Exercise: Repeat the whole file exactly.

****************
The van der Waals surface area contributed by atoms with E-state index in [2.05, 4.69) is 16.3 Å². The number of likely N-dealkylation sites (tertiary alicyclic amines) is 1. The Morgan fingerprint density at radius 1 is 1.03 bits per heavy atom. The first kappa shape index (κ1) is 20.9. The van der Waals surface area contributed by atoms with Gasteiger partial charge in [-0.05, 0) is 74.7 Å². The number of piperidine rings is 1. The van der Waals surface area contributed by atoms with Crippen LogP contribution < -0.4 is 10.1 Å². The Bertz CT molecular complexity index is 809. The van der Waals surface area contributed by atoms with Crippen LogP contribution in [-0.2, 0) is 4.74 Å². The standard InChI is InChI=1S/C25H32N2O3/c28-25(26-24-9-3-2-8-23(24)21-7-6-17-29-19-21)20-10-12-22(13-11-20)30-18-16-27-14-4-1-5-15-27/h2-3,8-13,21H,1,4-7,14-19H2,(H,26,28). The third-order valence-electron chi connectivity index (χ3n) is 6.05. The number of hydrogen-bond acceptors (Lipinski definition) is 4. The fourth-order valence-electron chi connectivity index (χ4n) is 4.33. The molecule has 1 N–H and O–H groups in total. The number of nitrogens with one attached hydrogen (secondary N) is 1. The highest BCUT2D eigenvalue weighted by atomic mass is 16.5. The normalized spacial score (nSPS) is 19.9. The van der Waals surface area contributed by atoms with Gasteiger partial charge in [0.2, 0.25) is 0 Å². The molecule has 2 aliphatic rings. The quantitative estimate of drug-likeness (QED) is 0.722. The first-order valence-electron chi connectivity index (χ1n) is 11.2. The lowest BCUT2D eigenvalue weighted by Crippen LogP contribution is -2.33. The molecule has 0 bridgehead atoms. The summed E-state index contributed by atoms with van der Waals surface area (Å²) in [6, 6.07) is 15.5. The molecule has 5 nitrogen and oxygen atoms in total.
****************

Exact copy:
The van der Waals surface area contributed by atoms with E-state index in [2.05, 4.69) is 16.3 Å². The number of likely N-dealkylation sites (tertiary alicyclic amines) is 1. The Morgan fingerprint density at radius 1 is 1.03 bits per heavy atom. The first kappa shape index (κ1) is 20.9. The van der Waals surface area contributed by atoms with Gasteiger partial charge in [-0.05, 0) is 74.7 Å². The number of piperidine rings is 1. The van der Waals surface area contributed by atoms with Crippen LogP contribution < -0.4 is 10.1 Å². The Bertz CT molecular complexity index is 809. The van der Waals surface area contributed by atoms with Crippen LogP contribution in [-0.2, 0) is 4.74 Å². The standard InChI is InChI=1S/C25H32N2O3/c28-25(26-24-9-3-2-8-23(24)21-7-6-17-29-19-21)20-10-12-22(13-11-20)30-18-16-27-14-4-1-5-15-27/h2-3,8-13,21H,1,4-7,14-19H2,(H,26,28). The third-order valence-electron chi connectivity index (χ3n) is 6.05. The number of hydrogen-bond acceptors (Lipinski definition) is 4. The fourth-order valence-electron chi connectivity index (χ4n) is 4.33. The molecule has 1 N–H and O–H groups in total. The number of nitrogens with one attached hydrogen (secondary N) is 1. The highest BCUT2D eigenvalue weighted by atomic mass is 16.5. The normalized spacial score (nSPS) is 19.9. The van der Waals surface area contributed by atoms with Gasteiger partial charge in [0.2, 0.25) is 0 Å². The molecule has 2 aliphatic rings. The quantitative estimate of drug-likeness (QED) is 0.722. The first-order valence-electron chi connectivity index (χ1n) is 11.2. The lowest BCUT2D eigenvalue weighted by Crippen LogP contribution is -2.33. The molecule has 0 bridgehead atoms. The summed E-state index contributed by atoms with van der Waals surface area (Å²) in [6, 6.07) is 15.5. The molecule has 5 nitrogen and oxygen atoms in total.